A woman's hand gripping a smart phone, getting ready to make a call

How to protect yourself from wire fraud

In Buyers, Homeowners, Sellers by Doug Phelps

Wiring money is a common practice in the home buying and selling process. Wiring money is an electronic transaction that happens between two entities, such as from a buyer’s bank account to a mortgage company to cover things like earnest money, down payment or closing costs. Mortgage companies also commonly pay the proceeds of a home sale through a wire transfer.   Unfortunately also becoming increasingly common is wire fraud. Wire fraud is when a scammer defrauds funds from an individual or company. Because wire fraud is an electronic transaction, a scammer can defraud through avenues like text or email.  So if you may soon be transferring money via a wire, how can you protect yourself?

1. Call instead of emailing

If you’re getting ready to wire money or receive money via a wire transfer and you need to confirm details then call the mortgage company or lender, do not send an email requesting the information.  Emails are very easy to hack and scammers could easily get very sensitive information to defraud a wire transfer.  When you do call the organization you will be transferring money from or to, make sure you get the contact information from an official business card. For example, the mortgage company should have their phone number on paperwork or business cards.  Do not trust an email with a phone number or even a website as it is easy to create spoof sites.  

2. Verify information and details

When you contact the bank or mortgage company, make sure you verify sending details, account details, and amounts.  Do not send money without verifying what you need to do, and where you are sending it.  Also be wary if you hear multiple different amounts, for example one amount in an email versus another amount said by the mortgage company.  Verify all these details by phone and don’t trust other sources.  Also confirm the recipient account’s name and the account number. Typically wire transfers are larger amounts so it is worth the due diligence.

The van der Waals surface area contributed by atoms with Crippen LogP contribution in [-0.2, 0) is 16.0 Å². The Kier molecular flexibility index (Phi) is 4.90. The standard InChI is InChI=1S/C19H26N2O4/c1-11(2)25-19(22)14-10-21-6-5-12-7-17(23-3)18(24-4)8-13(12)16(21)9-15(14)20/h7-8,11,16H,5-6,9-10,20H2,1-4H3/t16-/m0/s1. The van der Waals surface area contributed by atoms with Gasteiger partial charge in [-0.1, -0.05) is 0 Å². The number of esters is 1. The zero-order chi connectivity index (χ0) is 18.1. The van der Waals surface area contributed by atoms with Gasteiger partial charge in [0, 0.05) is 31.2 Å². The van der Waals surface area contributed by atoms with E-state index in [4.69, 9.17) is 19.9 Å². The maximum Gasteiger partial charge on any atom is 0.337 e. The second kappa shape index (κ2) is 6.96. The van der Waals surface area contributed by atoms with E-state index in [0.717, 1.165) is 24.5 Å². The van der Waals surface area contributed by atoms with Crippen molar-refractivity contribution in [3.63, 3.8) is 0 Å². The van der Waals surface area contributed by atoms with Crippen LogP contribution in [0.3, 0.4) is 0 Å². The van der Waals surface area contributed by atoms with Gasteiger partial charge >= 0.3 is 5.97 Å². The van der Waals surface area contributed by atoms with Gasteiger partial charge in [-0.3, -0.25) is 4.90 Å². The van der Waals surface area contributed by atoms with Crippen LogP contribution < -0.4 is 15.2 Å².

3. Educate yourself

As with any kind of crime, educating yourself what to look for is the most important thing you can do in prevention.  Know that wire fraud commonly happens in electronic communication methods like text or email.  A mortgage company DOES NOT make it a practice to include sensitive payment instructions in a simple email.  Nor will this information come through in a text.  Also know that scammers can get very elaborate with spoof accounts, documents and websites so if something seems off then it’s best to confirm by directly calling the official number of the bank or mortgage company.  Watch out for things like misspellings or inconsistencies in contact information.  Keep in mind that wire fraud is increasingly common so it’s best to be on guard against anything that seems peculiar. You are never bothering a bank or mortgage company by calling to confirm important details so don’t worry about that.  And if you suspect a wire fraud may have happened, immediately call the bank and mortgage companies to let them know.  You may also need to get authorities involved.

Do you have another tip about how to protect yourself from wire fraud? Are you in the market to buy or sell your home?  Call and text me at (720) 323-4176 or email me at [email protected]

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